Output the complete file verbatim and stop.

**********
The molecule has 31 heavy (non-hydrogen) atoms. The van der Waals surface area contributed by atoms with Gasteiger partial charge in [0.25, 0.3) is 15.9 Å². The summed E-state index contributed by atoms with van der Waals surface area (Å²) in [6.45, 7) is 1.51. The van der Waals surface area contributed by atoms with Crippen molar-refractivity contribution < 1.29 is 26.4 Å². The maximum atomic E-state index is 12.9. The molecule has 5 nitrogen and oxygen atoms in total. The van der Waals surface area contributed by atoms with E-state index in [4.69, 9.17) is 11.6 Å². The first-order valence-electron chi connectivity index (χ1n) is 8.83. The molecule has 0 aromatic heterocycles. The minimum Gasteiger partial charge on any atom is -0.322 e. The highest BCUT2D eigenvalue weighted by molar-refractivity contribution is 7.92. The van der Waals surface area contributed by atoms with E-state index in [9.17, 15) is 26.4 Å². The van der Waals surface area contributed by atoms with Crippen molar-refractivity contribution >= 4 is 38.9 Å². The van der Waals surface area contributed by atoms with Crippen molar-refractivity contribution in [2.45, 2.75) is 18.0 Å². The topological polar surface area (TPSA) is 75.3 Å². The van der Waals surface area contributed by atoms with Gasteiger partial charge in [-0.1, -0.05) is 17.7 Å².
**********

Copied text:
The molecule has 31 heavy (non-hydrogen) atoms. The van der Waals surface area contributed by atoms with Gasteiger partial charge in [0.25, 0.3) is 15.9 Å². The summed E-state index contributed by atoms with van der Waals surface area (Å²) in [6.45, 7) is 1.51. The van der Waals surface area contributed by atoms with Crippen molar-refractivity contribution < 1.29 is 26.4 Å². The maximum atomic E-state index is 12.9. The molecule has 5 nitrogen and oxygen atoms in total. The van der Waals surface area contributed by atoms with E-state index in [4.69, 9.17) is 11.6 Å². The first-order valence-electron chi connectivity index (χ1n) is 8.83. The molecule has 0 aromatic heterocycles. The minimum Gasteiger partial charge on any atom is -0.322 e. The highest BCUT2D eigenvalue weighted by molar-refractivity contribution is 7.92. The van der Waals surface area contributed by atoms with E-state index in [9.17, 15) is 26.4 Å². The van der Waals surface area contributed by atoms with Crippen molar-refractivity contribution >= 4 is 38.9 Å². The van der Waals surface area contributed by atoms with Crippen molar-refractivity contribution in [2.45, 2.75) is 18.0 Å². The topological polar surface area (TPSA) is 75.3 Å². The van der Waals surface area contributed by atoms with Gasteiger partial charge in [-0.1, -0.05) is 17.7 Å².